Eno people

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Eno people
Total population
Extinct as tribe[1]
Regions with significant populations
On Eno River in North Carolina[1] Possibly Enoree River in South Carolina.[2]
Probably Siouan[1]
Native American religion
Related ethnic groups
Shakori,[1] Catawba[1]

The Eno or Enoke, also called Stuckenock, was an American Indian tribe located in North Carolina during the 17th and 18th centuries that was later absorbed into the Catawba tribe in South Carolina along with various other smaller tribal bands.[1]


While the exact meaning of the Eno people's name is unknown, the anthropologist Frank Speck suggested the synonym Haynokes, as recorded by Francis Yeardley in 1654, could relate the meaning to i'nare, "to dislike" or yeⁿni'nare, "people disliked".[1] Linguist Blair A. Rudes later alternatively proposed that Eno derives from ènu, the Catawba word for "little crow".[3]


The Enos were first mentioned in historic documents by William Strachey (the first secretary of the colony of Virginia) in his early-17th century book The Historie of Travaile Into Virginia Britannia. Strachey mentions the "Anoeg" to the southwest of the Powhatan Confederacy (centered near present-day Richmond, Virginia) "whose howses are built as ours, ten daies distant from us..."[4] Another early mention is in a May 1654 letter from Francis Yeardley (an Indian trader from Virginia) to John Ferrar (deputy treasurer of the Virginia Company, in Huntingdonshire, England); the letter was published in 1911 in Narratives of Early Carolina (1650–1708) by Alexander S. Salley as Francis Yeardley's Narrative of Incursions into Carolina, 1654. In his letter, Yeardley wrote that a Tuscaroran had described to him a "great nation" called the "Haynokes" who had "valiantly resisted the Spaniards further northern attempts".[5]

Oenock, 1670, from John Lederer's map

The village of "Œnock" in the Piedmont of North Carolina was visited by John Lederer in 1670. Lederer reported that the Enos' town

...is built round a field, where in their Sports they exercise with so much labour and violence, and in so great numbers, that I have seen the ground wet with the sweat that dropped from their bodies: their chief Recreation is Slinging of stones. They are of mean stature and courage, covetous and thievish, industrious to earn a peny; and therefore hire themselves out to their neighbours, who employ them as Carryers or Porters. They plant abundance of Grain, reap three Crops in a Summer, and out of their Granary supply all the adjacent parts. [They] build not their houses of Bark, but of Watling and Plaister. In Summer, the heat of the weather makes them chuse to lie abroad in the night under thin arbours of wilde Palm. Some houses they have of Reed and Bark; they build them generally round: to each house belongs a little hovel made like an oven, where they lay up their Corn and Mast, and keep it dry. They parch their Nuts and Acorns over the fire, to take away their rank Oyliness; which afterwards pressed, yeeld a milky liquor, and the Acorns an Amber-colour’d Oyl. In these, mingled together, they dip their Cakes at great Entertainments, and so serve them up to their guests as an extraordinary dainty. Their Government is Democratic; and the Sentences of their old men are received as Laws, or rather Oracles, by them.[6]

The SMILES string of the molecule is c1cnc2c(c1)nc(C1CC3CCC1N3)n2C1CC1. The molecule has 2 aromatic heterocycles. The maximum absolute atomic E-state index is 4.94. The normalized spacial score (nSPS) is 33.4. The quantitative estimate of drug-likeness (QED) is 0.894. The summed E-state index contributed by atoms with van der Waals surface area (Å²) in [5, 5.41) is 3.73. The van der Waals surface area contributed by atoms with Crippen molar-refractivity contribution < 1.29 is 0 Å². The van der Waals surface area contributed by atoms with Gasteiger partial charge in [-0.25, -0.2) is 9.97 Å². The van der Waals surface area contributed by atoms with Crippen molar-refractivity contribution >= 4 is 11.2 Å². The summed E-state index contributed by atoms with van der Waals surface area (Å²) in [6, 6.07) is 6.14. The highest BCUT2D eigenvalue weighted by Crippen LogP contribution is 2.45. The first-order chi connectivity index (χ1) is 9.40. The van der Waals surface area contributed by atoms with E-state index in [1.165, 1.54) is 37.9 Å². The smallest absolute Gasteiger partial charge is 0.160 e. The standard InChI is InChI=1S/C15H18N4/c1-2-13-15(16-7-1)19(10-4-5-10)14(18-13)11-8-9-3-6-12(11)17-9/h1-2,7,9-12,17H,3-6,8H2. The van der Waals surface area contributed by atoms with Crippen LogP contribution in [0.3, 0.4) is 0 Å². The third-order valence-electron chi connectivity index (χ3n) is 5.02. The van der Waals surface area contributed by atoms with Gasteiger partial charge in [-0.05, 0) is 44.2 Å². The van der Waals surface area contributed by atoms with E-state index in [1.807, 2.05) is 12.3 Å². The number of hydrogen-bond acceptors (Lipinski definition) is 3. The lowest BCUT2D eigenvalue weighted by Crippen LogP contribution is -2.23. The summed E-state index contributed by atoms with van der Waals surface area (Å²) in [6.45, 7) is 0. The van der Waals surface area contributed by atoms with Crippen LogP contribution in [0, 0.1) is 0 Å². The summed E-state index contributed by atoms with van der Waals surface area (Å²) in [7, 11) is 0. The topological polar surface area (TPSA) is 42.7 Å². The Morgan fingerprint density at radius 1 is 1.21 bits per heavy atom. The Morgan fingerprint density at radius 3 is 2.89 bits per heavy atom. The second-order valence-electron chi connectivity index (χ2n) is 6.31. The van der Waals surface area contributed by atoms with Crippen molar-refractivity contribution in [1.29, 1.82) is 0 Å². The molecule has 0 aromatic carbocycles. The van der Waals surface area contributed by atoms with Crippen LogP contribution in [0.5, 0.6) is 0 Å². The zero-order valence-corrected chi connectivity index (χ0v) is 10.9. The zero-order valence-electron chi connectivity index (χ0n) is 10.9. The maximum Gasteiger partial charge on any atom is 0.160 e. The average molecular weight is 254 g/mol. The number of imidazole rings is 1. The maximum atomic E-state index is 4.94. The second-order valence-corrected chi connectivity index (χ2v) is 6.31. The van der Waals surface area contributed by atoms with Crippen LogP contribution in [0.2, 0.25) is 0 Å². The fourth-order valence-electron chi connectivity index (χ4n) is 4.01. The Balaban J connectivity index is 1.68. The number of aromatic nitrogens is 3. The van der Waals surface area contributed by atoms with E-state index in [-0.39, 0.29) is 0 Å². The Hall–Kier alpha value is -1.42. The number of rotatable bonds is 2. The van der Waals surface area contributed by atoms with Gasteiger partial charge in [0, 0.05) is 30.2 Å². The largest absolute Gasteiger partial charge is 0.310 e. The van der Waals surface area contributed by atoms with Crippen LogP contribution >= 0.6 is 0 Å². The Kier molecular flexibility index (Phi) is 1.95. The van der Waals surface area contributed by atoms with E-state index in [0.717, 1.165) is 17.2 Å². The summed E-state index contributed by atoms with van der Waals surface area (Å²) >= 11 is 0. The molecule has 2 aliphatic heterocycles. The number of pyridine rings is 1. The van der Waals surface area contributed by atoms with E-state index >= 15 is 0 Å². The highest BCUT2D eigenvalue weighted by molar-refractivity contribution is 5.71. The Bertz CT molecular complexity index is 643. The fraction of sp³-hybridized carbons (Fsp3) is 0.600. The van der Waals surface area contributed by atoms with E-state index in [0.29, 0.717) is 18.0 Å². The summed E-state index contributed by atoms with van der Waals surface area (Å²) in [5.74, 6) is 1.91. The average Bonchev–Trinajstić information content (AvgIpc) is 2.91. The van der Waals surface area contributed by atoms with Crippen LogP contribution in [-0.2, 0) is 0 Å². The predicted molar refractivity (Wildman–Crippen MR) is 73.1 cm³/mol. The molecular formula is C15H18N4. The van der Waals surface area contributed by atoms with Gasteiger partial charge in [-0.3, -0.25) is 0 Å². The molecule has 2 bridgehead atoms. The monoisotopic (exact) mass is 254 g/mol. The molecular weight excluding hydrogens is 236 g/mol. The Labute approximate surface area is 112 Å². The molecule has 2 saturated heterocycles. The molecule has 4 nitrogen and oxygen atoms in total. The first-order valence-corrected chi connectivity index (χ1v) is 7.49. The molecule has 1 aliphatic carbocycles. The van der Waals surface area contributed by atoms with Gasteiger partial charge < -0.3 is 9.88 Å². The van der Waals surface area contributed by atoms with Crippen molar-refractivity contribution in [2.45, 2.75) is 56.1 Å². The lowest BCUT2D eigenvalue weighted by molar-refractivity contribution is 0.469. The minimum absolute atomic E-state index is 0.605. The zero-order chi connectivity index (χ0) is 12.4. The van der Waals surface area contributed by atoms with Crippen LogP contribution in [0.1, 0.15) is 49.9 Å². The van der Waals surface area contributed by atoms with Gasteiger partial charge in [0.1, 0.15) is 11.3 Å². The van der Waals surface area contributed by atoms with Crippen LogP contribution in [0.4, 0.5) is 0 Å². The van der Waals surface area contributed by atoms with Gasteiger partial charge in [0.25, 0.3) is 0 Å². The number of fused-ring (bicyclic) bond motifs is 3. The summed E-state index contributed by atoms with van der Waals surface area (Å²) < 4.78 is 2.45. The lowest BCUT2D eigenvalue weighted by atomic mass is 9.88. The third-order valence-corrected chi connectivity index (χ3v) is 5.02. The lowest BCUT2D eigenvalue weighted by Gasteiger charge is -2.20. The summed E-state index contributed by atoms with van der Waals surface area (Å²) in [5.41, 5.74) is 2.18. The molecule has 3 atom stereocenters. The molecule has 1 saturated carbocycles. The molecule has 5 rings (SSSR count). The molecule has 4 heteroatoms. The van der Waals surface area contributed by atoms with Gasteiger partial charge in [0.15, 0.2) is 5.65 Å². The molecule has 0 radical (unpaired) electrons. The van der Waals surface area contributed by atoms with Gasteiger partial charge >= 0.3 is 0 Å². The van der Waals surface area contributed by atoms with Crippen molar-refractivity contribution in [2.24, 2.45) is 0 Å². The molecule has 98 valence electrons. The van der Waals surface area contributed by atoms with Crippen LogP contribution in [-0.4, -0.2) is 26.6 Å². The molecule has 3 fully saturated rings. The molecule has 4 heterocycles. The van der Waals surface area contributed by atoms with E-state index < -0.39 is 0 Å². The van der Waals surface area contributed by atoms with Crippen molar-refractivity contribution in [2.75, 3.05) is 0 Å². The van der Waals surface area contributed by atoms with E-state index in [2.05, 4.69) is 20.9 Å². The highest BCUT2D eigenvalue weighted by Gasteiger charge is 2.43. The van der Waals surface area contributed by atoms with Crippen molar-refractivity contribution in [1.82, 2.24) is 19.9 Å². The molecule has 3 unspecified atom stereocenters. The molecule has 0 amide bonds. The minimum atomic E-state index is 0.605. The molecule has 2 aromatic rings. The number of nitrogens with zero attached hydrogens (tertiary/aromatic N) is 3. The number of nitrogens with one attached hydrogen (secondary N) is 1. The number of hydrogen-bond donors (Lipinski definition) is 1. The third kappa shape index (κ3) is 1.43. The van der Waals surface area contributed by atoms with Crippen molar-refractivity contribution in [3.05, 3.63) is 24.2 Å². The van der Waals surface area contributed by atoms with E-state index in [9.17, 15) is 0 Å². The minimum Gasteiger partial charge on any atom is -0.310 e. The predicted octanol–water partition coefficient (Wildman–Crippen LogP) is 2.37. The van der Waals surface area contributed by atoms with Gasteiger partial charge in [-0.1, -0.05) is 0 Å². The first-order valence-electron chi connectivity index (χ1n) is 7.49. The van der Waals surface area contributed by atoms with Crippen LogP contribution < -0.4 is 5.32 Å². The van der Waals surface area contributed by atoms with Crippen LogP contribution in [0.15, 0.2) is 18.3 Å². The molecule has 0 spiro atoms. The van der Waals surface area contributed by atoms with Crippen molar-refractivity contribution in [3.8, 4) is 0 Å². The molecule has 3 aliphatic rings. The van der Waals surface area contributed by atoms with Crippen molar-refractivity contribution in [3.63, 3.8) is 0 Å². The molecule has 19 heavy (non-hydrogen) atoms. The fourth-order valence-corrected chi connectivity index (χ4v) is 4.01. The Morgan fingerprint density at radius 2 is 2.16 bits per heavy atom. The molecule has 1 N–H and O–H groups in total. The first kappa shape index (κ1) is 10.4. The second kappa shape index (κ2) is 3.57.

James Needham and Gabriel Arthur also traveled through "Aeno", described as "an Indian towne two dayes jorny beyond Occhoneeche [Island in Virginia]", on their way to trade with the Cherokees in 1673.[7]

In 1701, English adventurer John Lawson traveled from the coast of South Carolina, north into North Carolina, and then to the coast near Washington, North Carolina. In his book A New Voyage to Carolina, Lawson reports that the "Nation of Adshusheer" (located near present-day Durham, North Carolina, and likely represented by North Carolina archaeological site 31Or13) had confederated with the Shakori and the Eno. He said their village was known as Adshusheer.